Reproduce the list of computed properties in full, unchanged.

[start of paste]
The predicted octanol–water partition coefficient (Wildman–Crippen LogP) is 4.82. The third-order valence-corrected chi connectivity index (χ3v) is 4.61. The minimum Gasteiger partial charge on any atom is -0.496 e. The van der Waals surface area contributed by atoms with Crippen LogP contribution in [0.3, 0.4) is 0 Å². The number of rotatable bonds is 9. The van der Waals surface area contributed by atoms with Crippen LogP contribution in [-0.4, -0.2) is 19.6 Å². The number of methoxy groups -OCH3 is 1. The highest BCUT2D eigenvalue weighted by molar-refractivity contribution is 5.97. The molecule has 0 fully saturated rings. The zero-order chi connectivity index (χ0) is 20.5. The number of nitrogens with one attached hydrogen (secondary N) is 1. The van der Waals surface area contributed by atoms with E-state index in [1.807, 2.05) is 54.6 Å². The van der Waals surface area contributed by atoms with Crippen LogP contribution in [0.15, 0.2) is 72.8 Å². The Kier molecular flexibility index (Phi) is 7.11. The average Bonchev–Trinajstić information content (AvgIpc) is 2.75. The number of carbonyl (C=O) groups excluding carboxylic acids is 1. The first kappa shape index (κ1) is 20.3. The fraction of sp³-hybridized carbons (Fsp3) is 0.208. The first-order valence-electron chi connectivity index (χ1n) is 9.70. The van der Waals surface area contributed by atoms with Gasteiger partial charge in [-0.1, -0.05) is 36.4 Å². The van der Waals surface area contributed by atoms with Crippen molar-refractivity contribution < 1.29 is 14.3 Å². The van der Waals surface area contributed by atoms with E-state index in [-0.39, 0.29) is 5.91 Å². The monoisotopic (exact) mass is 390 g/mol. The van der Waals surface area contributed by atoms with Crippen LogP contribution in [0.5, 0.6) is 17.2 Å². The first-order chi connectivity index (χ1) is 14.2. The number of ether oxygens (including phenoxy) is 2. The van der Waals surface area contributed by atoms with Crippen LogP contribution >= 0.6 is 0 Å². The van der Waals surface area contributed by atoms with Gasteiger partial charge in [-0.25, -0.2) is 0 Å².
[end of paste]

The predicted octanol–water partition coefficient (Wildman–Crippen LogP) is 4.82. The third-order valence-corrected chi connectivity index (χ3v) is 4.61. The minimum Gasteiger partial charge on any atom is -0.496 e. The van der Waals surface area contributed by atoms with Crippen LogP contribution in [0.3, 0.4) is 0 Å². The number of rotatable bonds is 9. The van der Waals surface area contributed by atoms with Crippen LogP contribution in [-0.4, -0.2) is 19.6 Å². The number of methoxy groups -OCH3 is 1. The highest BCUT2D eigenvalue weighted by molar-refractivity contribution is 5.97. The molecule has 0 fully saturated rings. The zero-order chi connectivity index (χ0) is 20.5. The number of nitrogens with one attached hydrogen (secondary N) is 1. The van der Waals surface area contributed by atoms with E-state index in [1.807, 2.05) is 54.6 Å². The van der Waals surface area contributed by atoms with Crippen LogP contribution in [0.15, 0.2) is 72.8 Å². The Kier molecular flexibility index (Phi) is 7.11. The average Bonchev–Trinajstić information content (AvgIpc) is 2.75. The number of carbonyl (C=O) groups excluding carboxylic acids is 1. The first kappa shape index (κ1) is 20.3. The fraction of sp³-hybridized carbons (Fsp3) is 0.208. The first-order valence-electron chi connectivity index (χ1n) is 9.70. The van der Waals surface area contributed by atoms with Gasteiger partial charge in [-0.1, -0.05) is 36.4 Å². The van der Waals surface area contributed by atoms with Crippen molar-refractivity contribution < 1.29 is 14.3 Å². The van der Waals surface area contributed by atoms with E-state index in [-0.39, 0.29) is 5.91 Å². The monoisotopic (exact) mass is 390 g/mol. The van der Waals surface area contributed by atoms with Crippen LogP contribution in [0.5, 0.6) is 17.2 Å². The first-order chi connectivity index (χ1) is 14.2. The number of ether oxygens (including phenoxy) is 2. The van der Waals surface area contributed by atoms with Crippen LogP contribution >= 0.6 is 0 Å². The van der Waals surface area contributed by atoms with Gasteiger partial charge in [-0.25, -0.2) is 0 Å².